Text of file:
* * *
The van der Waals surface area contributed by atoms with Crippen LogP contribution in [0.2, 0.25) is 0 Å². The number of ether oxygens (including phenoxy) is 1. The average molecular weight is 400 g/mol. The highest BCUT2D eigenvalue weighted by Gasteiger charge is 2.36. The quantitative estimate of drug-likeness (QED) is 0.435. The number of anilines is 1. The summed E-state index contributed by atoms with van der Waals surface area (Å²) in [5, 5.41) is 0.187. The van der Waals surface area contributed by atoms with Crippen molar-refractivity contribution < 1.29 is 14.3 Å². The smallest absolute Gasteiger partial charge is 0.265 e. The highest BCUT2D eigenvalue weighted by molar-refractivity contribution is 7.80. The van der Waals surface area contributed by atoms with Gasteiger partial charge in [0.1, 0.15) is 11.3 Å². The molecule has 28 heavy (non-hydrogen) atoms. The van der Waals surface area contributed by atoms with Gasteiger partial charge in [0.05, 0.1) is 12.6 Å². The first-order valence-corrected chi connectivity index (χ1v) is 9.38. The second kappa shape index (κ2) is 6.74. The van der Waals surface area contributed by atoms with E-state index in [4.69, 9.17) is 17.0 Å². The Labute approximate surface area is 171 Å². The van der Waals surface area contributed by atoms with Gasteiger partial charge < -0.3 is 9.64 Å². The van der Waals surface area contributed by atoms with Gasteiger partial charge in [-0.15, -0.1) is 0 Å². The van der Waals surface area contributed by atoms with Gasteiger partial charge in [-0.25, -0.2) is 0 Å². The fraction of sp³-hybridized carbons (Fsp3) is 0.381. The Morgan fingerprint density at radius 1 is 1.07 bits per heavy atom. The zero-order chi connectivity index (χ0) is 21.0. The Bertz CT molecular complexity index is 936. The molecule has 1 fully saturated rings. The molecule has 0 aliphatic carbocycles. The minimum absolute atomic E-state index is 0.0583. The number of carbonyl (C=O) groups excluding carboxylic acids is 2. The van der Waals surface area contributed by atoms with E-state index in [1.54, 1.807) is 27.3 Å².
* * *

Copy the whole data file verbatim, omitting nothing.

The van der Waals surface area contributed by atoms with Crippen LogP contribution in [0.2, 0.25) is 0 Å². The number of ether oxygens (including phenoxy) is 1. The average molecular weight is 400 g/mol. The highest BCUT2D eigenvalue weighted by Gasteiger charge is 2.36. The quantitative estimate of drug-likeness (QED) is 0.435. The number of anilines is 1. The summed E-state index contributed by atoms with van der Waals surface area (Å²) in [5, 5.41) is 0.187. The van der Waals surface area contributed by atoms with Crippen molar-refractivity contribution < 1.29 is 14.3 Å². The smallest absolute Gasteiger partial charge is 0.265 e. The highest BCUT2D eigenvalue weighted by molar-refractivity contribution is 7.80. The van der Waals surface area contributed by atoms with Gasteiger partial charge in [0.1, 0.15) is 11.3 Å². The molecule has 28 heavy (non-hydrogen) atoms. The van der Waals surface area contributed by atoms with Gasteiger partial charge in [0.05, 0.1) is 12.6 Å². The first-order valence-corrected chi connectivity index (χ1v) is 9.38. The second kappa shape index (κ2) is 6.74. The van der Waals surface area contributed by atoms with E-state index in [4.69, 9.17) is 17.0 Å². The Labute approximate surface area is 171 Å². The van der Waals surface area contributed by atoms with Gasteiger partial charge < -0.3 is 9.64 Å². The van der Waals surface area contributed by atoms with Gasteiger partial charge in [-0.15, -0.1) is 0 Å². The van der Waals surface area contributed by atoms with Gasteiger partial charge in [-0.25, -0.2) is 0 Å². The fraction of sp³-hybridized carbons (Fsp3) is 0.381. The Morgan fingerprint density at radius 1 is 1.07 bits per heavy atom. The zero-order chi connectivity index (χ0) is 21.0. The Bertz CT molecular complexity index is 936. The molecule has 1 fully saturated rings. The molecule has 0 aliphatic carbocycles. The minimum absolute atomic E-state index is 0.0583. The number of carbonyl (C=O) groups excluding carboxylic acids is 2. The van der Waals surface area contributed by atoms with E-state index in [1.54, 1.807) is 27.3 Å².